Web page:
The problem with this series, if you want to consider it a problem, is that there are too many scenarios which would end the series.  If Eve got pregnant, regardless of how that pregnancy progressed (or didn’t, she’s in a violent line of work after all), it would end the series.  Someone close to her being murdered, Mavis or Peabody, Dr. and Mr. Mira, would end the series, I think.  If Eve didn’t avenge the death herself, I think Roarke would, which would put the kibosh on things.  Although, if Somerset put things right for her, she might be able  to keep things going.  Still, Somerset is an important antagonist for Eve, and she would have to kill off Mavis or Nadine (or someone similar: important to Eve personally but not critical to the series itself).  I don’t think the series could recover from losing Peabody of Mira, but that’s just my opinion.  I’d love to see the personal crisis Eve would have if she ever had to bust Roarke for wrongdoing, but that’s a series ender.  Because of course it is.

I love this series.  If Robb puts out 100 more “in Death” books, I will read every last one of them.  But I think the series is starting to stagnate.  She’s written the series into a position where doing anything new will end it, so we’re stuck between ending the series and having the characters stay in a holding pattern of sorts.  I’d almost rather see it end than have everyone go stale.  She has some wiggle room left, though.  I wonder if she’ll take it.

Recommend It Monday–Author Interview with Nate D. Burleigh

Only a few more weeks until graduation!  That means that RIM can get back to its regularly scheduled program.  In the meantime, though, author Nate D. Burleigh decided to come keep me company.

E: Hello, Nate.  Welcome to Erindipity.  I bought some new refreshments to avoid any…unpleasantness.  Would you care for some?

N: Sure, smells delish.

E: Your book is Sustenance.  What inspired you to write it and when did it come out?

N: I’ll answer you in reverse. Rainstorm Press published Sustenance for the second time on March 31st 2012. So, been out over a year now. It was originally published in the UK by a now defunct publishing company. Prior to about 5 years ago, I’ve never really written anything or even thought I could be a writer. It wasn’t until I was coaxed into writing down a story I was telling my kids one night that I actually realized I might be good at it. The story went on to be my first published work and enticed me to pull out and dust off an old autobiographical journal I started about 13 years prior while working as a tech support specialist. That journal warped into Sustenance.


E: Can you tell us a little something about it?

N: Sustenance is a supernatural thriller set in the late 80s which follows 17-year old Coert as he battles the most notorious Succubus of all time, Lilith.  Coert awakens a dormant gene during a fight with another student which leads to a visit from the shadows.  This entity begins training Coert on how to gain sustenance by draining the energy of others to feed his insatiable hunger.  While resistant to the change, Coert begins to realize that his teacher is also his savior and only chance to defeat Lilith.  Sustenance draws in readers of every genre, satisfying their need, while offering a dynamic story of love, sacrifice and a twisted rite of passage.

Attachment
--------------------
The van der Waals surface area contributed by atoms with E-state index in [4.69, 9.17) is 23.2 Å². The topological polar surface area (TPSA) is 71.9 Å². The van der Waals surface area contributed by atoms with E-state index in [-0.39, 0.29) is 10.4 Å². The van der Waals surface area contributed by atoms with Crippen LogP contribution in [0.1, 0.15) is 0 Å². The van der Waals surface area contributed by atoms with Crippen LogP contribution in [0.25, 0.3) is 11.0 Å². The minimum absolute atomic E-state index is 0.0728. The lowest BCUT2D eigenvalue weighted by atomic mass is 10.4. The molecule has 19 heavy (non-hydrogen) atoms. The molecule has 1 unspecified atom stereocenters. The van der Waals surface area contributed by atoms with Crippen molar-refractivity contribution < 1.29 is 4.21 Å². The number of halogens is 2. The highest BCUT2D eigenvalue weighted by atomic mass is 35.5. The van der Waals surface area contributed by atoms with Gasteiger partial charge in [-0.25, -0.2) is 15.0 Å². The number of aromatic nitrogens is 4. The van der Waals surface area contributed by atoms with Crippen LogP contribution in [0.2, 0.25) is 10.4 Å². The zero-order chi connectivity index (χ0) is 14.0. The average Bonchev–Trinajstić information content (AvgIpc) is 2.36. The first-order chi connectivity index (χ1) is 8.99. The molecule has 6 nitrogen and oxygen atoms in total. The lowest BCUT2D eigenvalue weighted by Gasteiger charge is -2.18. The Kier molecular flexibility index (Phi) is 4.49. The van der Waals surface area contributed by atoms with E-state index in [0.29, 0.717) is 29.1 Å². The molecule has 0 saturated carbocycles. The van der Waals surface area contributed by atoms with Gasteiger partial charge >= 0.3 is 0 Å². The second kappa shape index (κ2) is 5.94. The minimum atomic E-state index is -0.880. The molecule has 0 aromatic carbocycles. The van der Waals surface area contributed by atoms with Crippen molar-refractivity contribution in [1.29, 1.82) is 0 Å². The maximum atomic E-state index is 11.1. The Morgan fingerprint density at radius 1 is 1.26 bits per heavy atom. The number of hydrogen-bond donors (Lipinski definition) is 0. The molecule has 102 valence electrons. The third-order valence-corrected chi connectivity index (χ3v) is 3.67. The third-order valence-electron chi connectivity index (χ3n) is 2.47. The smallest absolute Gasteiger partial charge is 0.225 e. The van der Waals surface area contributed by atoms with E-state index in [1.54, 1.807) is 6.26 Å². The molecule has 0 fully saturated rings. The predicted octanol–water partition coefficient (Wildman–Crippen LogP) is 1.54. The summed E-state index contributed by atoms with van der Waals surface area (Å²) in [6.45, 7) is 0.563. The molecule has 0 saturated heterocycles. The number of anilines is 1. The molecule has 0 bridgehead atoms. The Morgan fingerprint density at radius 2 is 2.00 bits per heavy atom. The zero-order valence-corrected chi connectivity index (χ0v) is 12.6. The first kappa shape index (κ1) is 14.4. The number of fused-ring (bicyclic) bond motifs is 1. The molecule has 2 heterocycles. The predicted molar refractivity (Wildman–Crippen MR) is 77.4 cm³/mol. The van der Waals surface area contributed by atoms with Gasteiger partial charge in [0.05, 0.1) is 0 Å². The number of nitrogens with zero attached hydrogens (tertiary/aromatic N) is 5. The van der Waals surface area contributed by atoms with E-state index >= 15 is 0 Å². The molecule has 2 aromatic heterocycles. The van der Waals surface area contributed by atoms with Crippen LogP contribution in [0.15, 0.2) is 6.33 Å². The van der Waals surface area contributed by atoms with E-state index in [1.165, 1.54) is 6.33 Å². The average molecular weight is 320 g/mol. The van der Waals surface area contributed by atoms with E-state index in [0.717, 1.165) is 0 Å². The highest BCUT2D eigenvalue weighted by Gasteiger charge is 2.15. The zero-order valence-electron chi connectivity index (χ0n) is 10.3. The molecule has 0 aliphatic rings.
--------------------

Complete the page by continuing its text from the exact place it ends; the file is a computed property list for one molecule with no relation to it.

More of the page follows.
E: What are you currently working on?

N: I’ve just finished my second novel Progeny‘s final edit and am waiting on the Art Work. While I’m waiting on that, I’ve been polishing up the manuscript for my third novel, The First. Both are supernatural thrillers. Progeny has a Sci-Fi component to it and The First is Horror. Also beginning to work on my Young Adult series, Elfen.

E: Who are your biggest influences?

N: The usual suspects, Double K’s (King, Koontze), Ann Rice, Laurel K. Hamilton, Tolkien.

E: Are you strictly a horror writer, or have you written in other genres?

N: I consider myself a Speculative Fiction Author who specializes in horror. My passion is the supernatural creatures. Not so much ghosts.

E: If any of your stories could be made into a film, which one would it be and who would you cast as the leads?

N: That’s a tough one. I’d like all of them to become movies, but Progeny has the big Summer blockbuster action. I’d cast Angelina Jolie as the mother and have to find a bunch of young unknowns for some of the kids. Would love the evil brothers to be played by some well known character actors. Maybe Ed Lauter, Tim Curry, and James Cromwell.   

E: Any parting advice for people who are just starting out?

N: Keep to it. Remember, writing almost always has an audience. But you won’t find that audience unless you get your stuff out there for others to read. I recommend writing communities like They are a great way to get your work critiqued. 

Nate can be found on Twitter, Facebook, and on his website.

Recommend It Monday–Interview with Author Brent Kelley

Today I was lucky enough to chat with author Brent Kelley when he popped in for cookies.

This is Brent.

This is Brent.

E: So, Brent.  Welcome to Erindipity.  Lori Michelle ate all my cookies when she was here last week.  Can I offer you a half-eaten donut instead?

B: No cookies? I was told cookies. I don’t know if this is going to work out. All right, fine. Let’s see the half-eaten donut. Ooh, it looks like a jelly! Wait a second. The jelly’s been sucked out of this half! I’m outta here. Whoa, take it easy! You don’t need that… Look, I’m sitting down. See? Just put down the crossbow.